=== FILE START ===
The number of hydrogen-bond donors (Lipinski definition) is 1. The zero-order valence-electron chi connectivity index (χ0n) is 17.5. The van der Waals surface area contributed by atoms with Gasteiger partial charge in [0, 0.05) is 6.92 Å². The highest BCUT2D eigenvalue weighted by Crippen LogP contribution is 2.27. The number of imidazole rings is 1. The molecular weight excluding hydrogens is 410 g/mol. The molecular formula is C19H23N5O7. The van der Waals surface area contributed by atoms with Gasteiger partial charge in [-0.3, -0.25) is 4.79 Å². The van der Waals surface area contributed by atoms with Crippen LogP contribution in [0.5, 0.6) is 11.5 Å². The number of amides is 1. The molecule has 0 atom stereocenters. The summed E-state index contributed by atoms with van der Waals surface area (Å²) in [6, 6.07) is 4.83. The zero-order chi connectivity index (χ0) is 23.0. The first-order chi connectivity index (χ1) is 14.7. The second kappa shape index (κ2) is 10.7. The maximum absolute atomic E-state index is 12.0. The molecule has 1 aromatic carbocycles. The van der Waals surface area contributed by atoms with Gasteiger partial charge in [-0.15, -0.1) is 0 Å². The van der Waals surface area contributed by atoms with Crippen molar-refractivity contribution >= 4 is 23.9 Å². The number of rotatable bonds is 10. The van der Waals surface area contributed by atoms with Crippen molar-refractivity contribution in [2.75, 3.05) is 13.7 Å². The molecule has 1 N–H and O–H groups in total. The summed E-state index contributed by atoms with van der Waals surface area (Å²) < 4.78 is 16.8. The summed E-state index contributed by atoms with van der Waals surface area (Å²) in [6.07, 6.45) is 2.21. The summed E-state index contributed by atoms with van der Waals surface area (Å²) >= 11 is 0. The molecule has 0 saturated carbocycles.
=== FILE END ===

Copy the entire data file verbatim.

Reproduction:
The number of hydrogen-bond donors (Lipinski definition) is 1. The zero-order valence-electron chi connectivity index (χ0n) is 17.5. The van der Waals surface area contributed by atoms with Gasteiger partial charge in [0, 0.05) is 6.92 Å². The highest BCUT2D eigenvalue weighted by Crippen LogP contribution is 2.27. The number of imidazole rings is 1. The molecular weight excluding hydrogens is 410 g/mol. The molecular formula is C19H23N5O7. The van der Waals surface area contributed by atoms with Gasteiger partial charge in [-0.3, -0.25) is 4.79 Å². The van der Waals surface area contributed by atoms with Crippen LogP contribution in [0.5, 0.6) is 11.5 Å². The number of amides is 1. The molecule has 0 atom stereocenters. The summed E-state index contributed by atoms with van der Waals surface area (Å²) in [6, 6.07) is 4.83. The zero-order chi connectivity index (χ0) is 23.0. The first-order chi connectivity index (χ1) is 14.7. The second kappa shape index (κ2) is 10.7. The maximum absolute atomic E-state index is 12.0. The molecule has 1 aromatic carbocycles. The van der Waals surface area contributed by atoms with Gasteiger partial charge in [-0.15, -0.1) is 0 Å². The van der Waals surface area contributed by atoms with Crippen molar-refractivity contribution >= 4 is 23.9 Å². The number of rotatable bonds is 10. The van der Waals surface area contributed by atoms with Crippen molar-refractivity contribution in [2.75, 3.05) is 13.7 Å². The molecule has 1 N–H and O–H groups in total. The summed E-state index contributed by atoms with van der Waals surface area (Å²) < 4.78 is 16.8. The summed E-state index contributed by atoms with van der Waals surface area (Å²) in [6.07, 6.45) is 2.21. The summed E-state index contributed by atoms with van der Waals surface area (Å²) >= 11 is 0. The molecule has 0 saturated carbocycles.